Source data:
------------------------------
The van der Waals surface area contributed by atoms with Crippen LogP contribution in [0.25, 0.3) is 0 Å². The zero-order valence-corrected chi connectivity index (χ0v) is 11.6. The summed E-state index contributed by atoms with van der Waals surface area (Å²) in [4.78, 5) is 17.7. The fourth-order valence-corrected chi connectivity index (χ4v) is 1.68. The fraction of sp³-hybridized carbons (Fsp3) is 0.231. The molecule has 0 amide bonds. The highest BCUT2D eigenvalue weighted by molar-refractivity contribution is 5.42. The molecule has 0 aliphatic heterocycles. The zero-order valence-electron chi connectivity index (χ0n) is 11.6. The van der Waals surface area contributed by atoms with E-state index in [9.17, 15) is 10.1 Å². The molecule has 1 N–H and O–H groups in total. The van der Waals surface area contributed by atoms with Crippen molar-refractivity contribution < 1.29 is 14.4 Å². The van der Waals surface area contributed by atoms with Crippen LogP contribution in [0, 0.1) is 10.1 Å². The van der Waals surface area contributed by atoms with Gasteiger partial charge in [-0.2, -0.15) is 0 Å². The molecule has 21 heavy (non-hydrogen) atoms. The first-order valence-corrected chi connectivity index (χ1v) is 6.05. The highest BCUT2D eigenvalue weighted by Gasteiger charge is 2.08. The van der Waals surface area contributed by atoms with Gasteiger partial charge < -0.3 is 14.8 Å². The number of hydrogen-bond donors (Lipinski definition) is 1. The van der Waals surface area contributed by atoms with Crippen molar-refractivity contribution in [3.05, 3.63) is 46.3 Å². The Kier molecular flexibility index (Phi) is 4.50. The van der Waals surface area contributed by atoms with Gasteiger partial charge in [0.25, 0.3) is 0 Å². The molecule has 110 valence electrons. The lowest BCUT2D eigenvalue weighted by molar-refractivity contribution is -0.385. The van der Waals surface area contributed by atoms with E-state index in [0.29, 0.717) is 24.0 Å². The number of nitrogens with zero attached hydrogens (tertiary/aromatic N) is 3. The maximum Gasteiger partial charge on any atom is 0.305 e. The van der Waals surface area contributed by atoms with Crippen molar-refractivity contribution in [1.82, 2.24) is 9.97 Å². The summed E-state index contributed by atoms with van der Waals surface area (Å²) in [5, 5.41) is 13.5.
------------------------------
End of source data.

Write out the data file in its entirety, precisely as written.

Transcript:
The van der Waals surface area contributed by atoms with Crippen LogP contribution in [0.25, 0.3) is 0 Å². The zero-order valence-corrected chi connectivity index (χ0v) is 11.6. The summed E-state index contributed by atoms with van der Waals surface area (Å²) in [4.78, 5) is 17.7. The fourth-order valence-corrected chi connectivity index (χ4v) is 1.68. The fraction of sp³-hybridized carbons (Fsp3) is 0.231. The molecule has 0 amide bonds. The highest BCUT2D eigenvalue weighted by molar-refractivity contribution is 5.42. The molecule has 0 aliphatic heterocycles. The zero-order valence-electron chi connectivity index (χ0n) is 11.6. The van der Waals surface area contributed by atoms with E-state index in [9.17, 15) is 10.1 Å². The molecule has 1 N–H and O–H groups in total. The van der Waals surface area contributed by atoms with Crippen molar-refractivity contribution < 1.29 is 14.4 Å². The van der Waals surface area contributed by atoms with Crippen LogP contribution in [0, 0.1) is 10.1 Å². The van der Waals surface area contributed by atoms with Gasteiger partial charge in [-0.2, -0.15) is 0 Å². The molecule has 21 heavy (non-hydrogen) atoms. The first-order valence-corrected chi connectivity index (χ1v) is 6.05. The highest BCUT2D eigenvalue weighted by Gasteiger charge is 2.08. The van der Waals surface area contributed by atoms with Gasteiger partial charge < -0.3 is 14.8 Å². The number of hydrogen-bond donors (Lipinski definition) is 1. The van der Waals surface area contributed by atoms with Crippen molar-refractivity contribution in [3.05, 3.63) is 46.3 Å². The Kier molecular flexibility index (Phi) is 4.50. The van der Waals surface area contributed by atoms with Gasteiger partial charge in [0.25, 0.3) is 0 Å². The molecule has 110 valence electrons. The lowest BCUT2D eigenvalue weighted by molar-refractivity contribution is -0.385. The van der Waals surface area contributed by atoms with E-state index in [0.29, 0.717) is 24.0 Å². The number of nitrogens with zero attached hydrogens (tertiary/aromatic N) is 3. The maximum Gasteiger partial charge on any atom is 0.305 e. The van der Waals surface area contributed by atoms with Crippen molar-refractivity contribution in [1.82, 2.24) is 9.97 Å². The summed E-state index contributed by atoms with van der Waals surface area (Å²) in [5, 5.41) is 13.5.